If you own a brick and mortar business, whether large or small, there are certain business expenses you cannot escape—payroll and employee benefits, overhead and operating expenses, inventory and supplies, taxes and insurance. Under the heading of overhead and operating expenses comes the cost of heating your commercial building (and air conditioning it during the warm months). Luckily, there are specific, concrete things you can do to keep those heating costs manageable. 10 of them, to be precise.
The best defense is a good offense
The best defense against spiraling energy costs is to ensure your HVAC system is operating in optimal condition with an annual maintenance program, like the Crown Comfort Club. A routine maintenance plan, with twice-yearly maintenance appointments, keeps your heating and cooling system running efficiently. This does two different things—it saves you money on energy costs, and reduces surprise maintenance costs. You also receive priority service, which is especially important when you can’t afford for your business to be shut down, even for a day.
About that offense . . .
Even the best maintenance plan in the world can only do so much with an old, outdated energy inefficient HVAC system. If this describes your building, it may be time to consider a new HVAC system. Today’s commercial systems not only heat and cool your building, they save you in energy costs and even improve indoor air quality. A new HVAC system could pay for itself in a relatively short time.
Wear a sweater
Something as simple as turning the thermostat down during the work day to 68°, and to 62° or 63° at night, can save you hundreds of dollars a year. A programmable thermostat makes this easy and convenient to control—just set it and forget it. If there are parts of your commercial space that are unused, or rarely used, lower the heat in that area if possible. Warm air blowing through an empty room is a waste.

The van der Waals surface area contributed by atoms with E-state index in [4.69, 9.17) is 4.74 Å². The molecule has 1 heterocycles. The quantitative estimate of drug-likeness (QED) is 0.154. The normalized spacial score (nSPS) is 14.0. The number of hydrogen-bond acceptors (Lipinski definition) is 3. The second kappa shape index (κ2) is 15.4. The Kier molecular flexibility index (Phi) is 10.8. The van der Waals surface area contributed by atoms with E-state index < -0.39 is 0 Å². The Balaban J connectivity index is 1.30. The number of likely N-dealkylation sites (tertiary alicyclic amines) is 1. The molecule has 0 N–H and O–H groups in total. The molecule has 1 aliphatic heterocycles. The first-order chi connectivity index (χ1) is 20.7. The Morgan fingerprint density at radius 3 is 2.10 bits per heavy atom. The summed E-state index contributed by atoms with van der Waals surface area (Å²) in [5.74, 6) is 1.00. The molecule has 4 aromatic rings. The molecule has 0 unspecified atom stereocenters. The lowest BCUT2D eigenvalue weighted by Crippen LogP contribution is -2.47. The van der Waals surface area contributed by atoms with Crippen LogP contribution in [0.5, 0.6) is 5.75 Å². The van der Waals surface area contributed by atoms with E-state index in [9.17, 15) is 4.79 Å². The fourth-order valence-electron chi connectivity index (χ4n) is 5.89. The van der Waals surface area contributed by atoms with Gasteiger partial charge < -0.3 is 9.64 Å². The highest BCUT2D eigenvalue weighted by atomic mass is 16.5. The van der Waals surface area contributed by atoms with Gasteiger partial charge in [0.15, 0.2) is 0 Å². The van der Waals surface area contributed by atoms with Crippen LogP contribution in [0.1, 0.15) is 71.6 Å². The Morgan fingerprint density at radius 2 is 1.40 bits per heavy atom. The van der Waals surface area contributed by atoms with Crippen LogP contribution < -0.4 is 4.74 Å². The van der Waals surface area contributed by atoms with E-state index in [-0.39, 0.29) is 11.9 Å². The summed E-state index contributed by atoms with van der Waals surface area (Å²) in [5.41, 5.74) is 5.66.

Keep the cold air out, where it belongs
Chances are there are places in your commercial building that are colder than others, where you feel a chill on your feet, or the back of your neck. Check all the entry and exit points—doors, windows, garage doors, delivery bays—for gaps that may be letting in the outdoor cold. Heating the great, chilly outdoors not only costs you money, but puts unnecessary strain on your system. You may even consider investing in an energy audit, which examines your building energy use room by room, searching for places where you’re losing energy, including where cold air is coming in and warm air is escaping.
Don’t duck your ductwork
Commercial ductwork can deteriorate over time, leaving holes and connection gaps. Have them checked by a professional, and repaired, to maintain energy efficiency. Along with that, have your ductwork cleaned every three to five years. Your employees, particularly those adversely affected by less than pure air quality, will thank you.
Insulate! Insulate! Insulate!
Make sure every part of your building and HVAC system is properly insulated. From ductwork to ventilation, from air filtration system to building walls and ceiling, be certain your insulation meets or exceeds necessary requirements for peak energy efficiency.
These next four won’t save on heating costs, but will save on energy costs—savings that go together hand in hand
Enlist your employees in the energy saving cause
Lowering your heating costs is good for your bottom line, which makes it good for the company as a whole. Let your employees know what you’re doing to save energy—posters, company newsletter, even a general news release. Ask for their help in doing their part, from closing doors and turning off lights to putting on that sweater mentioned earlier. Install a “Save Energy” suggestion box. You may get some great ideas! If you show commitment, your employees will as well.
This one is simple, but easy to forget. Ask your employees to power down when they leave at the end of the work day. This includes computers, copiers, coffee pots and other miscellaneous kitchen equipment, individual work lights, etc. Make sure that windows and doors are closed tight against drafts from outside. Every little bit helps.
Light the way . . .
. . . to energy savings by replacing your old incandescent lights with compact fluorescent lights (CFLs) or high intensity discharge (HID) lights. These energy efficient lights use less power, produce less heat, even last longer before burning out. These lights may be more expensive, but they pay off in the end.
Summer will return, eventually
This has been predominantly a discussion about heating cost savings, but many of these points also pertain to air conditioning, and summer will return. Eventually. Probably. Anyway, here’s one energy saving idea once summer heat returns—window treatments! Direct, hot, unfiltered sunlight really heats up a room and makes your air conditioner work extra hard. Consider curtains, blinds or window tints to block some of the sunlight. This will give your cooling system, and your employees, a much-needed break.
Give Crown Heating and Cooling a call for more great ideas on keeping your commercial heating costs manageable.